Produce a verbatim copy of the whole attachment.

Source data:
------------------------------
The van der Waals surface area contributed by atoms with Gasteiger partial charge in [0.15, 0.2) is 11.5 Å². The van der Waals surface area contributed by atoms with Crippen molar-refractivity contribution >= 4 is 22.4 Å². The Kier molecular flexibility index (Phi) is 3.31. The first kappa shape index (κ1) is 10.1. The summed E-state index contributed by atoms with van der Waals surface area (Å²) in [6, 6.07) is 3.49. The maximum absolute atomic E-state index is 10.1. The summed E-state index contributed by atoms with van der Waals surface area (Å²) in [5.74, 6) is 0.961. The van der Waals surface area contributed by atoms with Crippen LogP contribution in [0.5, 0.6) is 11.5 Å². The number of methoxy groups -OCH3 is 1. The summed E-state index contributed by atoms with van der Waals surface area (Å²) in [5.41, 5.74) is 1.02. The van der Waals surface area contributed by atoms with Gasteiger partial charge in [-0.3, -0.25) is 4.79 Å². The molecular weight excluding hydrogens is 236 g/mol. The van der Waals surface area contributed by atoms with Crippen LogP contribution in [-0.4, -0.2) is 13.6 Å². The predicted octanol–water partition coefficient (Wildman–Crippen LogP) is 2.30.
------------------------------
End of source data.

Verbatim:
The van der Waals surface area contributed by atoms with Gasteiger partial charge in [0.15, 0.2) is 11.5 Å². The van der Waals surface area contributed by atoms with Crippen molar-refractivity contribution >= 4 is 22.4 Å². The Kier molecular flexibility index (Phi) is 3.31. The first kappa shape index (κ1) is 10.1. The summed E-state index contributed by atoms with van der Waals surface area (Å²) in [6, 6.07) is 3.49. The maximum absolute atomic E-state index is 10.1. The summed E-state index contributed by atoms with van der Waals surface area (Å²) in [5.74, 6) is 0.961. The van der Waals surface area contributed by atoms with Crippen LogP contribution in [0.5, 0.6) is 11.5 Å². The number of methoxy groups -OCH3 is 1. The summed E-state index contributed by atoms with van der Waals surface area (Å²) in [5.41, 5.74) is 1.02. The van der Waals surface area contributed by atoms with Gasteiger partial charge in [-0.3, -0.25) is 4.79 Å². The molecular weight excluding hydrogens is 236 g/mol. The van der Waals surface area contributed by atoms with Crippen LogP contribution in [-0.4, -0.2) is 13.6 Å². The predicted octanol–water partition coefficient (Wildman–Crippen LogP) is 2.30.